Jude the Obscure Essay

Jude the Obscure Essay

Length: 756 words (2.2 double-spaced pages)

Rating: Better Essays

Open Document

Essay Preview

Jude the Obscure


There are many prominent themes that run throughout the film Jude - the themes of love and marriage and what's socially accepted are two of the most prevalent. As these themes, among others, are portrayed throughout the film, it is blatantly clear that the society in which Jude, and his cousin / "wife" Sue, are confined within, has their own set beliefs regarding what is right and what is wrong. These "social bindings" are inflicted upon Jude and Sue both individually and as "husband and wife" throughout the film.
One of the very first scenes in the film shows Jude and Phillotson, his schoolmaster, walking together. Apparently, Phillotson is leaving the small town of Marygreen and is headed for Christminster to attend the university for young men. Jude is told when he is barely twelve years old that "if he wants to do anything in life, he must go to Christminster - even if it means giving up everything else for awhile." Once he is at Christminster, everything will be open to him; "he can become anything he wants, choose his future." Jude now sees Christminster as an "enlightened place of learning". He associates it with his many dreams of higher education and his vague notions of academic success. Immediately, we see the confines of society. From such a young age, Jude is told that in order for his life to have some kind of purpose and meaning, he must attend the University at Christminster. From that moment on, his entire life is centered around his studies and his aspiration to leave Marygreen and go to Christminster. To society, this university is equated with excellence and social prominence - Jude is also led to believe that his admission to the university will bring him complete and ...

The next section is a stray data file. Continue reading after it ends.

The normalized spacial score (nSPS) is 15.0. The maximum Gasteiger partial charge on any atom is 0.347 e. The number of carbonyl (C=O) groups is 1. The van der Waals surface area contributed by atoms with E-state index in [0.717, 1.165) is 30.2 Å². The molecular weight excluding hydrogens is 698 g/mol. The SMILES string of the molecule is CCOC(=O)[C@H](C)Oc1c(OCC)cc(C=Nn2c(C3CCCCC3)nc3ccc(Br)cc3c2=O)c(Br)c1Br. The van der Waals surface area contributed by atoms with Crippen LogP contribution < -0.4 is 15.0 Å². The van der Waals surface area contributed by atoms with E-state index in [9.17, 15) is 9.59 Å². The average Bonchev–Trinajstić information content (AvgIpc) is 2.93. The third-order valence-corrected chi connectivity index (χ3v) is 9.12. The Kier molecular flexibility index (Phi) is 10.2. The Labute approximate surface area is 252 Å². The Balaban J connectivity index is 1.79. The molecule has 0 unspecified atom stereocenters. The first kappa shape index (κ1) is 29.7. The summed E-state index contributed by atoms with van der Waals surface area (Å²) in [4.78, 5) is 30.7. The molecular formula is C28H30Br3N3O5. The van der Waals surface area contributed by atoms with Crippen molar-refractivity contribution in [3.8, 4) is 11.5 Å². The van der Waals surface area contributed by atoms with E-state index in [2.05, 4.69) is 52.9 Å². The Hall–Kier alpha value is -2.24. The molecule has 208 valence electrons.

... middle of paper ...


...tion of marriage - what is believed at the time to be "proper" - she must return to the man she first married in the eyes of God. On another level, she might feel that she needs to punish herself for the suffering her children endured by forcing herself into a life of unhappiness.
This film stressed how the two main characters were bound by societal standards. Sue believes that the only way she can live a "true life" is to accept that by living with Jude she would be defying God. Her only recourse was to return to her ex-husband. In a society unwilling to accept their "rejection of convention", they are ostracized. The children are also victims of society's unwillingness to accept Jude and Sue as husband and wife. This rejection by society, coupled with Sue's own feelings of shame over her divorce, help to destroy not only lives, but any hope for happiness.